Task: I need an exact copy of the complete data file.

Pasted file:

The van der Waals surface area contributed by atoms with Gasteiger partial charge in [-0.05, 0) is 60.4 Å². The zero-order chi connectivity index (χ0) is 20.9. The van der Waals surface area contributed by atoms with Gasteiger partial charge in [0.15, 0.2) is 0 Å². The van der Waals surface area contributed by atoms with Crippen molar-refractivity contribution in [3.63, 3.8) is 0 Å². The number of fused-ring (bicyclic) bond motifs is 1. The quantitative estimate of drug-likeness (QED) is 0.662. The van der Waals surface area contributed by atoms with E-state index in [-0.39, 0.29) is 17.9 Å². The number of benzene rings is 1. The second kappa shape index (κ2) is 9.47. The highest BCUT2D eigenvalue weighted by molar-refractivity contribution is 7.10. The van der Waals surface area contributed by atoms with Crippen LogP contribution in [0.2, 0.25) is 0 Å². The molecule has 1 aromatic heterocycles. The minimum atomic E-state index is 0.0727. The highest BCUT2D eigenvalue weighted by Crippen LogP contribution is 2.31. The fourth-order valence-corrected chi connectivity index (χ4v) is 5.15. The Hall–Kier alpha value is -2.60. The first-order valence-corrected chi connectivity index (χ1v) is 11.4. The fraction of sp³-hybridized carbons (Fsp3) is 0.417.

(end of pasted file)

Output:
The van der Waals surface area contributed by atoms with Gasteiger partial charge in [-0.05, 0) is 60.4 Å². The zero-order chi connectivity index (χ0) is 20.9. The van der Waals surface area contributed by atoms with Gasteiger partial charge in [0.15, 0.2) is 0 Å². The van der Waals surface area contributed by atoms with Crippen molar-refractivity contribution in [3.63, 3.8) is 0 Å². The number of fused-ring (bicyclic) bond motifs is 1. The quantitative estimate of drug-likeness (QED) is 0.662. The van der Waals surface area contributed by atoms with E-state index in [-0.39, 0.29) is 17.9 Å². The number of benzene rings is 1. The second kappa shape index (κ2) is 9.47. The highest BCUT2D eigenvalue weighted by molar-refractivity contribution is 7.10. The van der Waals surface area contributed by atoms with Crippen LogP contribution in [0.2, 0.25) is 0 Å². The molecule has 1 aromatic heterocycles. The minimum atomic E-state index is 0.0727. The highest BCUT2D eigenvalue weighted by Crippen LogP contribution is 2.31. The fourth-order valence-corrected chi connectivity index (χ4v) is 5.15. The Hall–Kier alpha value is -2.60. The first-order valence-corrected chi connectivity index (χ1v) is 11.4. The fraction of sp³-hybridized carbons (Fsp3) is 0.417.